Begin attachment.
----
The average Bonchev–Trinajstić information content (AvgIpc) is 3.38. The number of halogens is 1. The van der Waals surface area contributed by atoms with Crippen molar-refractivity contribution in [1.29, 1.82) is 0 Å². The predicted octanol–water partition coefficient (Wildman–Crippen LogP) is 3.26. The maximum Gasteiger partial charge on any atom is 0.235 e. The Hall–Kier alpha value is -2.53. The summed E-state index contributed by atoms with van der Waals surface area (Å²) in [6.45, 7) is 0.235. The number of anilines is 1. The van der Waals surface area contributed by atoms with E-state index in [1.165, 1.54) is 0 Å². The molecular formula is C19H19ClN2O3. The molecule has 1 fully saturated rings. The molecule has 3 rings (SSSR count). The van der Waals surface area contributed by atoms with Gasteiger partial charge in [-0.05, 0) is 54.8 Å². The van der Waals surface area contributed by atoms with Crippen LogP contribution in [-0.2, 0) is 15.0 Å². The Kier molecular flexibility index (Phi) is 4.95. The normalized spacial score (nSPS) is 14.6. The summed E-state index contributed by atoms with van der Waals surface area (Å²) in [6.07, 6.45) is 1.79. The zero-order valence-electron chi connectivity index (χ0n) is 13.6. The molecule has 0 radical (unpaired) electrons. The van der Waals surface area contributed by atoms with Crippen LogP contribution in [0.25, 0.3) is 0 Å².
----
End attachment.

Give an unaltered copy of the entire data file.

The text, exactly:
The average Bonchev–Trinajstić information content (AvgIpc) is 3.38. The number of halogens is 1. The van der Waals surface area contributed by atoms with Crippen molar-refractivity contribution in [1.29, 1.82) is 0 Å². The predicted octanol–water partition coefficient (Wildman–Crippen LogP) is 3.26. The maximum Gasteiger partial charge on any atom is 0.235 e. The Hall–Kier alpha value is -2.53. The summed E-state index contributed by atoms with van der Waals surface area (Å²) in [6.45, 7) is 0.235. The number of anilines is 1. The van der Waals surface area contributed by atoms with E-state index in [1.165, 1.54) is 0 Å². The molecular formula is C19H19ClN2O3. The molecule has 1 fully saturated rings. The molecule has 3 rings (SSSR count). The van der Waals surface area contributed by atoms with Gasteiger partial charge in [-0.05, 0) is 54.8 Å². The van der Waals surface area contributed by atoms with Crippen LogP contribution in [-0.2, 0) is 15.0 Å². The Kier molecular flexibility index (Phi) is 4.95. The normalized spacial score (nSPS) is 14.6. The summed E-state index contributed by atoms with van der Waals surface area (Å²) in [6.07, 6.45) is 1.79. The zero-order valence-electron chi connectivity index (χ0n) is 13.6. The molecule has 0 radical (unpaired) electrons. The van der Waals surface area contributed by atoms with Crippen LogP contribution in [0.25, 0.3) is 0 Å².